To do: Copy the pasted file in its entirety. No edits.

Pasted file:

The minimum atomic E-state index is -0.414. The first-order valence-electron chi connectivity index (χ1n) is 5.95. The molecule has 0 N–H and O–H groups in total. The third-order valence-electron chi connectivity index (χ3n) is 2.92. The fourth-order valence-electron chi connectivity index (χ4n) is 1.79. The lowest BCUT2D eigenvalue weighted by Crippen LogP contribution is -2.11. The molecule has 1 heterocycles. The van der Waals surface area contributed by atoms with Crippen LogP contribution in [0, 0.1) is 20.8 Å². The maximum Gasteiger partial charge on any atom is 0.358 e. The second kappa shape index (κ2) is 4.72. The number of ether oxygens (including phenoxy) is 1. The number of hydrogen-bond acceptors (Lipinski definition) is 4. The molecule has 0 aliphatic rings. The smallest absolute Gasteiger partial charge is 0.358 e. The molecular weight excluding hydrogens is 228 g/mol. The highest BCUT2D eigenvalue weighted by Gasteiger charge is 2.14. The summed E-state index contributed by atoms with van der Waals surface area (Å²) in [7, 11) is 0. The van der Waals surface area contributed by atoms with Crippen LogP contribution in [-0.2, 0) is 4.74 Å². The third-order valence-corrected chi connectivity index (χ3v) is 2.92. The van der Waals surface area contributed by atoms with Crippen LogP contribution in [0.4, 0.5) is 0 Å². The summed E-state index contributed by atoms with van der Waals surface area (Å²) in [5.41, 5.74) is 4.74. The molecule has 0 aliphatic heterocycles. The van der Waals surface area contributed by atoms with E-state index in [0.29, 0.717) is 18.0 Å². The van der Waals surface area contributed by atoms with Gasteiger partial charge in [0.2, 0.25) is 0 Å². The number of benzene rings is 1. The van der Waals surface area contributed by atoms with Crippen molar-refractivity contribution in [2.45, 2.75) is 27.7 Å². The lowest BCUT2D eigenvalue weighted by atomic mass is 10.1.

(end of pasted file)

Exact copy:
The minimum atomic E-state index is -0.414. The first-order valence-electron chi connectivity index (χ1n) is 5.95. The molecule has 0 N–H and O–H groups in total. The third-order valence-electron chi connectivity index (χ3n) is 2.92. The fourth-order valence-electron chi connectivity index (χ4n) is 1.79. The lowest BCUT2D eigenvalue weighted by Crippen LogP contribution is -2.11. The molecule has 1 heterocycles. The van der Waals surface area contributed by atoms with Crippen LogP contribution in [0, 0.1) is 20.8 Å². The maximum Gasteiger partial charge on any atom is 0.358 e. The second kappa shape index (κ2) is 4.72. The number of ether oxygens (including phenoxy) is 1. The number of hydrogen-bond acceptors (Lipinski definition) is 4. The molecule has 0 aliphatic rings. The smallest absolute Gasteiger partial charge is 0.358 e. The molecular weight excluding hydrogens is 228 g/mol. The highest BCUT2D eigenvalue weighted by Gasteiger charge is 2.14. The summed E-state index contributed by atoms with van der Waals surface area (Å²) in [7, 11) is 0. The van der Waals surface area contributed by atoms with Crippen LogP contribution in [-0.2, 0) is 4.74 Å². The third-order valence-corrected chi connectivity index (χ3v) is 2.92. The van der Waals surface area contributed by atoms with Crippen LogP contribution in [0.4, 0.5) is 0 Å². The summed E-state index contributed by atoms with van der Waals surface area (Å²) in [5.41, 5.74) is 4.74. The molecule has 0 aliphatic heterocycles. The van der Waals surface area contributed by atoms with E-state index in [0.29, 0.717) is 18.0 Å². The van der Waals surface area contributed by atoms with Gasteiger partial charge in [0.2, 0.25) is 0 Å². The number of benzene rings is 1. The van der Waals surface area contributed by atoms with Crippen molar-refractivity contribution in [2.45, 2.75) is 27.7 Å². The lowest BCUT2D eigenvalue weighted by atomic mass is 10.1.